only ASCII digits are considered to be digits.

    The character ‘"X"’ is prepended if necessary.  All invalid
    characters are translated to ‘"."’.  A missing value is translated
    to ‘"NA"’.  Names which match R keywords have a dot appended to
    them.  Duplicated values are altered by ‘make.unique’.

The behaviour you are seeing is entirely consistent with the documented way read.table() loads in your data. That would suggest that you have syntactically invalid labels in the header row of your CSV file. Note the point above from ?make.names that what is a letter depends on the locale of your system; The CSV file might include a valid character that your text editor will display but if R is not running in the same locale that character may not be valid there, for example?

I would look at the CSV file and identify any non-ASCII characters in the header line; there are possibly non-visible characters (or escape sequences; \t?) in the header row also. A lot may be going on between reading in the file with the non-valid names and displaying it in the console which might be masking the non-valid characters, so don't take the fact that it doesn't show anything wrong without check.names as indicating that the file is OK.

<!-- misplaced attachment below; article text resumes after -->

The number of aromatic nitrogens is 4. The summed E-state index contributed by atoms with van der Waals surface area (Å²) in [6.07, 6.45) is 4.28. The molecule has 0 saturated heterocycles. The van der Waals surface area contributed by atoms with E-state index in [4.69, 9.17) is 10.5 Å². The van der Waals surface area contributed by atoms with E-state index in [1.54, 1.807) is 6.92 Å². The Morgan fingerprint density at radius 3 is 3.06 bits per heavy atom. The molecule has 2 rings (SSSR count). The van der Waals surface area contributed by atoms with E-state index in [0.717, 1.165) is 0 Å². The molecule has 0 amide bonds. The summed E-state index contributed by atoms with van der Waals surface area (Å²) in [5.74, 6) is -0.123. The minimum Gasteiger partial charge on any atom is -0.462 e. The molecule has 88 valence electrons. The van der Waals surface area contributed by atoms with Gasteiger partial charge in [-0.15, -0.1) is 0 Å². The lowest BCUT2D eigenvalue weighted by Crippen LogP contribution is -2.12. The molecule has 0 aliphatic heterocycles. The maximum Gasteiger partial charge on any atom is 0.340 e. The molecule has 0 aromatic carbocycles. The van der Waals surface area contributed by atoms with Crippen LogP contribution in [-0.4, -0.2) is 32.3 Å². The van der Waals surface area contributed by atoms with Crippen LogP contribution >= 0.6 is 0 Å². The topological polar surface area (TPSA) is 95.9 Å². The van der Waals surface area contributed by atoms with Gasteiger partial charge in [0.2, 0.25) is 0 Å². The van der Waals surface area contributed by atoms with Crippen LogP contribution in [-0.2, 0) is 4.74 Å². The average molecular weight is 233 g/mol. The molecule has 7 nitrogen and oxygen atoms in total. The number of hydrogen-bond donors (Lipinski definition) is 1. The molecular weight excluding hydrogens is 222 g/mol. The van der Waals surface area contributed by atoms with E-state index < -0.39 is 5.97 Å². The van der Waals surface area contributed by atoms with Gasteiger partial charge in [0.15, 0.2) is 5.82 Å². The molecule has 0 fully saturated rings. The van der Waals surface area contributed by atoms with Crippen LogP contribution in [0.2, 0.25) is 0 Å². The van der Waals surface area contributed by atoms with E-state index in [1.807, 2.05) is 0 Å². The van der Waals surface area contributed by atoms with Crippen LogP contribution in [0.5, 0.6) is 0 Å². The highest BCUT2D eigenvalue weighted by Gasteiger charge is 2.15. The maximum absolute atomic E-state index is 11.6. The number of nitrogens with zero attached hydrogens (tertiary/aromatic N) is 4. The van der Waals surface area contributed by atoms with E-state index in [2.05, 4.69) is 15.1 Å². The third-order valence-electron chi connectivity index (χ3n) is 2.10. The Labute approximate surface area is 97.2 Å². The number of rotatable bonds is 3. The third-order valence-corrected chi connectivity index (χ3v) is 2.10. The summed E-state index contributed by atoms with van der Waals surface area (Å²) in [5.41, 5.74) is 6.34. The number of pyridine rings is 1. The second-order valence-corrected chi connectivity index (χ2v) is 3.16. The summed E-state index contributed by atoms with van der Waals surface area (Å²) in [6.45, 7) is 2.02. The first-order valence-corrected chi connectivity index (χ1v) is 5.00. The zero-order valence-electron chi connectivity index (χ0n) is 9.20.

Posting the output of sessionInfo() would also be useful.

  • Nice answer Gavin +1 I wonder if there's a space in front of the header name as make.names(" Foo") creates "X.Foo" as well. – Tyler Rinker May 4 '12 at 15:18
  • Is it possible to use a different character instead of X? – Dan Sep 14 '16 at 2:59
  • A very simplified summary of this perfect answer would be, try adding this to your read.table() if you don't want R to change your names: check.names=FALSE – FatihSarigol Oct 7 at 12:28

I just came across this problem and it was for a simple reason. I had labels that began with a number, and R was adding an X in front of them all. I think R is confused with a number in the header and applies a letter to differentiate from values.